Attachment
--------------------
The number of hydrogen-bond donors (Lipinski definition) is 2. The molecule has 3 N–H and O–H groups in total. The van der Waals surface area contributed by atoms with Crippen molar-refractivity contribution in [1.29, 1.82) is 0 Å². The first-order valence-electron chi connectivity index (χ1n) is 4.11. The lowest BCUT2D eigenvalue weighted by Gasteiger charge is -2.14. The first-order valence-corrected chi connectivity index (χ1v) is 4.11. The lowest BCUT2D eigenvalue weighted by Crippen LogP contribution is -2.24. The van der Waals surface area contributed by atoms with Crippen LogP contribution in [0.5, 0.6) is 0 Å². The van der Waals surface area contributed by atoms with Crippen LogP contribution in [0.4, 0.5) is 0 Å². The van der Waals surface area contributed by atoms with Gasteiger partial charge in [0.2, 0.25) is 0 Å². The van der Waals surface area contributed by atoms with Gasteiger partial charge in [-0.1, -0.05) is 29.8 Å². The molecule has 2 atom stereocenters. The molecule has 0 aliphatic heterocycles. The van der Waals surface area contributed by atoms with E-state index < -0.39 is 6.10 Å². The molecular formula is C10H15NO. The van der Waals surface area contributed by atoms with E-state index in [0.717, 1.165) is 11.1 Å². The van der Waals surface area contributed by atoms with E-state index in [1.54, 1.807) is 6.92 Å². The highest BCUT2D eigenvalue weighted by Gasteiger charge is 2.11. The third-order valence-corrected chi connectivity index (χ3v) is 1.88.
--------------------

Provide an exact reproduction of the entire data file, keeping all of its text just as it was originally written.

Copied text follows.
The number of hydrogen-bond donors (Lipinski definition) is 2. The molecule has 3 N–H and O–H groups in total. The van der Waals surface area contributed by atoms with Crippen molar-refractivity contribution in [1.29, 1.82) is 0 Å². The first-order valence-electron chi connectivity index (χ1n) is 4.11. The lowest BCUT2D eigenvalue weighted by Gasteiger charge is -2.14. The first-order valence-corrected chi connectivity index (χ1v) is 4.11. The lowest BCUT2D eigenvalue weighted by Crippen LogP contribution is -2.24. The van der Waals surface area contributed by atoms with Crippen LogP contribution in [0.5, 0.6) is 0 Å². The van der Waals surface area contributed by atoms with Crippen LogP contribution in [0.4, 0.5) is 0 Å². The van der Waals surface area contributed by atoms with Gasteiger partial charge in [0.2, 0.25) is 0 Å². The van der Waals surface area contributed by atoms with Gasteiger partial charge in [-0.1, -0.05) is 29.8 Å². The molecule has 2 atom stereocenters. The molecule has 0 aliphatic heterocycles. The van der Waals surface area contributed by atoms with E-state index < -0.39 is 6.10 Å². The molecular formula is C10H15NO. The van der Waals surface area contributed by atoms with E-state index in [0.717, 1.165) is 11.1 Å². The van der Waals surface area contributed by atoms with E-state index in [1.54, 1.807) is 6.92 Å². The highest BCUT2D eigenvalue weighted by Gasteiger charge is 2.11. The third-order valence-corrected chi connectivity index (χ3v) is 1.88.